MONEY Food & Drink

Chipotle CEO Freely Admits He’s Unsure About the Company’s Future

A restaurant worker fills an order at a Chipotle restaurant in Miami, Florida.
Joe Raedle—Getty Images

And that's great news for investors.

When Chipotle Mexican Grill CHIPOTLE MEXICAN GRILL INC. CMG -0.5247% released third-quarter results in October, the numbers were awe-inspiring.

Revenue jumped 31.1% year over year to $1.08 billion, helped by an amazing 19.8% increase in comparable-restaurant sales. Meanwhile, restaurant level operating margin climbed by 200 basis points to 28.8%, cash generated from operating activities rose 41.4% to $549.8 million, and net income increased a whopping 56.9% to $130.8 million.

However, the market was much less enthusiastic about Chipotle’s guidance, driving shares down 7% after the burrito maker called for 2015 comparable-restaurant sales to increase in the low- to mid-single digit range. During the subsequent conference call, analysts unsurprisingly grilled Chipotle management on exactly how they reached that range. After all, it seemed especially conservative considering Chipotle’s Q3 performance had just capped a six-quarter streak of accelerating comps growth.

Chipotle doesn’t have a clue

Here’s how Chipotle Chairman and co-CEO Steve Ells responded:

We don’t spend a lot of time trying to predict how we are going to leap over that number. What we do is, we take our current sales trends and we literally just push them out over the next 14 months — for the rest of this year and then for all of 2015. … This is the way we have always predicted comps. … [W]e really don’t have a magic approach or a crystal ball to predict how you are going to exceed like a 19% comp, for example.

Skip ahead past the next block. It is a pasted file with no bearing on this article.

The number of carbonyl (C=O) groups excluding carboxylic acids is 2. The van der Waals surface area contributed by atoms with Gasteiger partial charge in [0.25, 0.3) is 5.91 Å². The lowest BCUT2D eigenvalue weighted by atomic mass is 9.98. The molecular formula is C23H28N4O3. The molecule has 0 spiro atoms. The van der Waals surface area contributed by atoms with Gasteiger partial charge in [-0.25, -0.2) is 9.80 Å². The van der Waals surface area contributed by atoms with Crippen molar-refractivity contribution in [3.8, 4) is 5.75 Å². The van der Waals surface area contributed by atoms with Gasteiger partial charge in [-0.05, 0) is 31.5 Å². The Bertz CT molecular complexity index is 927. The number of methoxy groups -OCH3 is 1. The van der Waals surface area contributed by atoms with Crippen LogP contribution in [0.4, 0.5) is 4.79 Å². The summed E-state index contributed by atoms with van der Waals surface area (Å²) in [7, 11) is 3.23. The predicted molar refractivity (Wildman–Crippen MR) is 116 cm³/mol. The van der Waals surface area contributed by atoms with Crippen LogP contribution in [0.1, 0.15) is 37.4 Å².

Translation? Chipotle is happily ignorant when it comes to determining precisely what future comps will be. The company simply extrapolate sales trends out, as it always has, to get a rough ballpark figure of what the coming year might look like.

Why this is a great thing

And to be honest, though that might seem unsettling, I think Chipotle investors should be perfectly happy with this approach for two reasons.

First, though it’s true comps give us an idea of how effectively Chipotle is drawing in new customers and keeping them coming back for more, it’s far from a perfect metric to gauge the long-term prospects of the business. Comps tend to naturally ebb and flow with irregular events like price increases, as well as difficult (or easy) year-over-year comparisons. In the end, I’m relatively unconcerned that Chipotle’s not-so-scientific approach at modeling comps predicts it may finally decelerate growth from 19.8% — which, by the way, was its best result since going public in 2006.

On the other hand, I suppose near-term disappointments with comparable-store sales do create buying windows for opportunistic investors.

Second, note Chipotle is focusing on what really matters instead. Ells elaborated: